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Making Dallas Even Better

Things To Do In Dallas Tonight: Oct. 8

I worry that Billy Idol, 59, has sneered so much his face is now stuck like that. I wonder if Idol’s mother warned him about this. Does Idol wake up in the morning with his teeth bared, his face registering revulsion at a plate of delicious eggs and bacon? Does Idol sneer that way when he’s rehearsing for a show? When he’s watching television? When he’s sitting at a computer, writing a memoir? Does he look in the mirror at night, brush his snarling chompers, and wish he’d spent more time smiling, or frowning, or puckering?

Life’s too short to sneer at. Among the reasons to smile today: the Dallas Symphony performs, Billy Idol raises a ruckus, and we learn more about an outfit of notorious Austin gangsters.

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Poll: How Far Will the Texas Rangers Go?

The Texas Rangers’ improbable season continues this afternoon at 2:30 p.m. in Canada. (Do they even play baseball up there in that frozen wasteland?) They’re considered the underdogs in their best-of-five series against the Toronto Blue Jays for the right to advance to the American League Championship Series.

But the Rangers weren’t even supposed to make it this far, so what do you think will happen?

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Garbage Time’s Katie Nolan on Greg Hardy’s Return

This week, Greg Hardy returns to the field after missing almost all of the 2014 season (when he was a member of the Carolina Panthers) and the first four games of this season. Finally, Cowboys fans will have to confront their feelings about the team signing a man accused of beating his then-girlfriend, dragging her around his apartment by her hair, throwing her onto a futon covered in assault rifles, and threatening to kill her. Nicole Holder testified to that at Hardy’s first trial, which resulted in his conviction by Judge Becky Thorne Tin. By North Carolina law, Hardy was allowed to have a jury trial, but the case was dismissed when Holder wouldn’t participate, likely because she and Hardy came to a settlement.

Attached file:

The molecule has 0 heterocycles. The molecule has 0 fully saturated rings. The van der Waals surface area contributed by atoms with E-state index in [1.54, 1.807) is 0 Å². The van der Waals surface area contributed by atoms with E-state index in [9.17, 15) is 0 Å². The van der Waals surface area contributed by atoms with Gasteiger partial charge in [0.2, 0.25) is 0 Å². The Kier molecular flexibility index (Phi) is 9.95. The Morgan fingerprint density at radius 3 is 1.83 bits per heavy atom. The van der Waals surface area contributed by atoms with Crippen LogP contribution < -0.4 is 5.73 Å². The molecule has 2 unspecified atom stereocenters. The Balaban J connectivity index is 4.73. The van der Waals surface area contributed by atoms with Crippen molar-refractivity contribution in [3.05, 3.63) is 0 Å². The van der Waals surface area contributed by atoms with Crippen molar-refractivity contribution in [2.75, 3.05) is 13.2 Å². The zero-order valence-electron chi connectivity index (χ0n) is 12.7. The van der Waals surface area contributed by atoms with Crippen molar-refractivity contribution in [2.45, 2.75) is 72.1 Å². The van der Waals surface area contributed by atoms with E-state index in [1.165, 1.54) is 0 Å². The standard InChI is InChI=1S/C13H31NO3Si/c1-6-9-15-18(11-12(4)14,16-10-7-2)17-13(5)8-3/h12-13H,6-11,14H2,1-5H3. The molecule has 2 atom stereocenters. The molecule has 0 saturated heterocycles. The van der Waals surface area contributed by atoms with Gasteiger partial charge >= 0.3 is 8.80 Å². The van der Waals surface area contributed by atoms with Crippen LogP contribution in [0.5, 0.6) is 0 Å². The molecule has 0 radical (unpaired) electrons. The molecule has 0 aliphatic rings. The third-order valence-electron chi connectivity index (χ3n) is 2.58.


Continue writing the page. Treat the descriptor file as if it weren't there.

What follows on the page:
Even if his conviction had stood, Hardy would already be out of jail, and he probably would already be allowed to play again, and the Cowboys very well may have signed him then, too. This season was an all-in year for the team, and I’m not saying they’re getting punched by karma, but I’m not not saying it either.

Either way, given the nature of what he was charged with, you’d assume that Hardy would 1) keep his mouth shut about everything except playing defensive end for the Cowboys and 2) even then, watch very carefully what he said. Of course, Hardy did neither, wolf-whistling at the wives of various NFL quarterbacks and saying he was going to come back “guns blazing.”

Katie Nolan, host of FS1’s Garbage Time, nails everything that is wrong with this in three minutes right here.

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Barrett Brown on Jonathan Franzen’s Purity

The Intercept brings us another dispatch from Barrett Brown, who is still in the hole. This time, he reviews Jonathan Franzen’s book Purity. I say this without hyperbole: it is a brilliant piece of writing. It’s 2,500 words, so don’t click over now unless you’ve got 15 minutes or so of uninterrupted reading time. It deserves to be read carefully, savored.

Leading Off (10/8/15)

Last day of filming in Dealey Plaza for 11/22/63. Downtown traffic will return to its “normal” rate after today, when filming wraps on the JFK miniseries. It may be your last chance to see James Franco in action. It will not be your last chance to get stuck in Dallas traffic.

Dallas will file lawsuit against Volkswagen for car emissions violation. Speaking of cars, the city of Dallas plans to sue German automaker Volkswagen for installing software in its diesel cars sold in the U.S. that manipulated emissions tests and therefore failed to meet air quality standards. The car company has already taken a lot of heat for this bump in the road after admitting that 11 million of its diesel cars have this software, created to cheat on U.S. emissions tests.

Woman in Fort Worth arrested in death of son. 23-year-old Shakira Bickerstaff was arrested this week on a capital murder warrant after confessing that she had shaken her 10-month-old son and covered his mouth to make him stop crying in August of last year. She had previously told police that her son died after falling off a bed.

Inequality and Texas Independent School Districts